Basic Trope: A work or part of a work seems laden with Values Dissonance to modern readers, but it made perfect sense (or was even a bit radical) in the time and place it was written in.
Straight: A set of laws gives its women certain rights (such as initiating divorce, partial inheritance, prohibiting the killing of a baby girl just because it's a girl, etc.) but not all the same rights or treatment as men.
Exaggerated: The work specifically mentions things (such as how women are to behave, how men are the head of the family, etc.) that sound very backwards to modern readers used to gender equality.
Downplayed: Family politics in the story shows that the father commonly has the highest rank in the family, rather than the mother.
Justified: Some changes were needed, but people are slow to affect change. Giving women some rights is better than giving them no rights at all.
Inverted: The laws in question give women the same rights and responsibilities as men, and thus make perfect sense in the modern age, but did not when the work was written.
Subverted: The work sounds like it was written in The Dung Ages or even belongs in a historical Dork Age.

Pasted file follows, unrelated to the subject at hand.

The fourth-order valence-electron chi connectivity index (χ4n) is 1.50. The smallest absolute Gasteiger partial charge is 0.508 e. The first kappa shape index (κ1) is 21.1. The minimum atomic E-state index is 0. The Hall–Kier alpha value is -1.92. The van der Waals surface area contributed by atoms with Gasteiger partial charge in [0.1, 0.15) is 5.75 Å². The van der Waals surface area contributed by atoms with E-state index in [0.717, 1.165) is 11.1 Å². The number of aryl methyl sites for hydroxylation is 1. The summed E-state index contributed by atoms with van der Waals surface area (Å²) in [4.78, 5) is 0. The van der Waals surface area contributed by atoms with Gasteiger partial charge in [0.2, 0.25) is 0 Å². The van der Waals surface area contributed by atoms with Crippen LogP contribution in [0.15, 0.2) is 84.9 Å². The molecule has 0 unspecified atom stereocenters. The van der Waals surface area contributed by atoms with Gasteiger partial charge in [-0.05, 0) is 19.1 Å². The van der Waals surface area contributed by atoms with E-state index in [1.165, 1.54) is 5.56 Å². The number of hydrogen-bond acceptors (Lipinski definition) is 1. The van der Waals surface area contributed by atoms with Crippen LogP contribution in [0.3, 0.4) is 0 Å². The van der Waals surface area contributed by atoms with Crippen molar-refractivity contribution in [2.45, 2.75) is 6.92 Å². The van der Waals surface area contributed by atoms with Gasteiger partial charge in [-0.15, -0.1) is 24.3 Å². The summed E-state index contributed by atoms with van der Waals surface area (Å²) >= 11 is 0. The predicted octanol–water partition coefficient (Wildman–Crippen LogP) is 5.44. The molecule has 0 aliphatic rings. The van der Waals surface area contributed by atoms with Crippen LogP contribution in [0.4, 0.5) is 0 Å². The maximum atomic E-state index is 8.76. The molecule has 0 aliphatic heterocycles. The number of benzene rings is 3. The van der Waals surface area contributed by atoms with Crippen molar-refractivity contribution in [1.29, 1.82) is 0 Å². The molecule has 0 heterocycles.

Double Subverted: But it was, in fact, really radical and controversial for its time.
Parodied: The work ends up being a, not entirely accidental, Unintentional Period Piece with how society works, including people reacting, in story, to things the way society at the time would have.
Zig Zagged: ???
Averted: The work makes perfect sense to modern readers.
Enforced: A period drama deliberately invokes this values dissonance in its characters for authenticity, but goes as far as possible to the fair side as to not completely alienate the audience.
Lampshaded: "Do times not change, and attitudes not adjust? Why, we've just given women more freedom than they have had before, and maybe one day they will have even more freedom than that, and this freedom will seem small."
"This site may seem oppressive, what with requiring editors to sign their edits with a screen name, but compared to similar sites of the time that required e-mail addresses, it was very much Fair for Its Day."